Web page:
August 2, 2017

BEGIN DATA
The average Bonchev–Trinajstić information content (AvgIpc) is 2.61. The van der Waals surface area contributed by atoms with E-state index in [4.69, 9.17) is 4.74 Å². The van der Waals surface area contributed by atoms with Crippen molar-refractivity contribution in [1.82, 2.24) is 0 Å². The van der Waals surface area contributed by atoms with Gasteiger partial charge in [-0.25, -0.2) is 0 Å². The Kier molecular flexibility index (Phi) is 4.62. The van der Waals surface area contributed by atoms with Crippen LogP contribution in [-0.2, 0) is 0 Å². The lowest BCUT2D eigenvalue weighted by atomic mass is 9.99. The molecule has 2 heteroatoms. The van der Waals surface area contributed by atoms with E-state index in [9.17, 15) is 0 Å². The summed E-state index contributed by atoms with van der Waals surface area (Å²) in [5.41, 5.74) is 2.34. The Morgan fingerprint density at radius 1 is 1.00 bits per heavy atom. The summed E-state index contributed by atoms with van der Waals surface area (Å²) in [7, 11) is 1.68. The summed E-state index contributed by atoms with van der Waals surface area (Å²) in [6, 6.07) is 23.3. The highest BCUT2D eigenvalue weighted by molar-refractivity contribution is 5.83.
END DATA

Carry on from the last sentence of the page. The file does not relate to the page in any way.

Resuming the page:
Head of Regulatory Practice Nizam Ismail shares with The Straits Times his take on initial coin offerings (ICOs) becoming a popular method to fund raise